The global COVID-19 pandemic is brutalizing retailers and straining the world's healthcare systems. But it's proven to be a boon for one sliver of the video gaming industry. Interest in watching other people play video games has soared, boosted by a conspicuous lack of professional sporting events. Yes, that's esports -- professional video game playing -- but not just esports. Bored, stuck-at-home consumers have increasingly embraced the idea of just watching other gamers play non-tournament matches as well.

The anecdotal evidence: Two weekends ago, after IndyCar and Formula 1 racing events were cancelled due to coronavirus concerns, online motorsports magazine The Race organized what it called an All-Star Esports Battle -- a virtual car race using a racing game called rFactor 2, developed and published by Image Space. The event, in which real race car drivers also participated, reportedly drew more than half a million viewers through Alphabet (GOOGL 1.42%) (GOOG 1.43%) property YouTube.

Soak that in for a moment. Half of a million people, many of whom were likely planning on watching the real race, were content to watch a pretend, virtual race via the internet.

Video gamer in a dark room playing a PC game

Image Source: Getty Images.

It's not just the alternative to traditional sporting events that have seen a swell of interest of late either. Video games that are the basis of live events are still serving as digital battlegrounds thanks to the internet. The ESL Pro League, which regularly pits 24 different teams against one another in a combat game called Counter-Strike: Global Offensive, reported a 27% year over year increase in online viewership with its March 16 event. (AMZN 1.49%) property Twitch, which lets individuals sell subscription-based access to their game-play video streams, also saw an increase of traffic of 10% last week, as a growing number of self-quarantined individuals look for entertainment, according to data from StreamElements.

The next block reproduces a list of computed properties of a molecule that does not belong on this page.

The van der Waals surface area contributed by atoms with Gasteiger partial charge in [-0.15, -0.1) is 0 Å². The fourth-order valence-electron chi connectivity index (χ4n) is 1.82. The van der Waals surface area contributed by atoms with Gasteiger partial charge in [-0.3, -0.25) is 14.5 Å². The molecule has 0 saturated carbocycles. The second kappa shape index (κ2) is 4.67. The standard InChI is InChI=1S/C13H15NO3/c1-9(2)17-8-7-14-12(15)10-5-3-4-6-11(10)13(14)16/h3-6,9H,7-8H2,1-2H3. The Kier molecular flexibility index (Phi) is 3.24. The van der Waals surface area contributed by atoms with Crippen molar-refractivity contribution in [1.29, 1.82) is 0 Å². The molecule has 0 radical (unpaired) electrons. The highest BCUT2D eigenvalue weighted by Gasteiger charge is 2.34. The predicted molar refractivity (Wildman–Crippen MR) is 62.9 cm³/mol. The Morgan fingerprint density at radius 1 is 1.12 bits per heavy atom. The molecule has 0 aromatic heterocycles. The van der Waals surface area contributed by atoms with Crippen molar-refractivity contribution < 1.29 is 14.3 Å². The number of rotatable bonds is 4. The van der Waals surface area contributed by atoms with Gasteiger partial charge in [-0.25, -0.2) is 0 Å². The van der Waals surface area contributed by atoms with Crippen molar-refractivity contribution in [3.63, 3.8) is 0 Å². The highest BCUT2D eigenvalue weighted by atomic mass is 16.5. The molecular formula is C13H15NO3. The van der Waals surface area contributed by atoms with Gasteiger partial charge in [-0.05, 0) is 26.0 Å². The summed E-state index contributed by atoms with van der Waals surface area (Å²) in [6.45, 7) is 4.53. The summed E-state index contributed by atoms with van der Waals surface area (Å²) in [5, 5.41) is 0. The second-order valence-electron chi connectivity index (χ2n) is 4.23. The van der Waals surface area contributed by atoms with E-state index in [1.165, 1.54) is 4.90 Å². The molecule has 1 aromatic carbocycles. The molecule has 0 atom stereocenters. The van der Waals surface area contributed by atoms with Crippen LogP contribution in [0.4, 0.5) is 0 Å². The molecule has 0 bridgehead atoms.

Publishers and promoters

The surging interest in esports and video game voyeurism isn't tough to understand. What can be a bit tough is pinpointing where the money is flowing to, and how to capitalize on it.

The growing, general interest in esports is clearly good for game makers like Activision Blizzard (ATVI), developer of the Overwatch game franchise -- another popular esports combat game complete with an organized league owned and managed by Activision itself.

Like any other league, Activision monetizes consumer interest in watching others play the game by selling tickets to events, and selling sponsorships of those events. The first physical match scheduled for this past weekend was cancelled, and the rest of the season's schedule has been reworked.

However, Overwatch matches were already viewable on YouTube. Activision Blizzard and other esports league organizers can therefore still facilitate matches that would have been played in front of an actual crowd without a severe hit to viewership. Online viewership may soar now, however, with new fans stumbling across online Overwatch match play ending up hooked.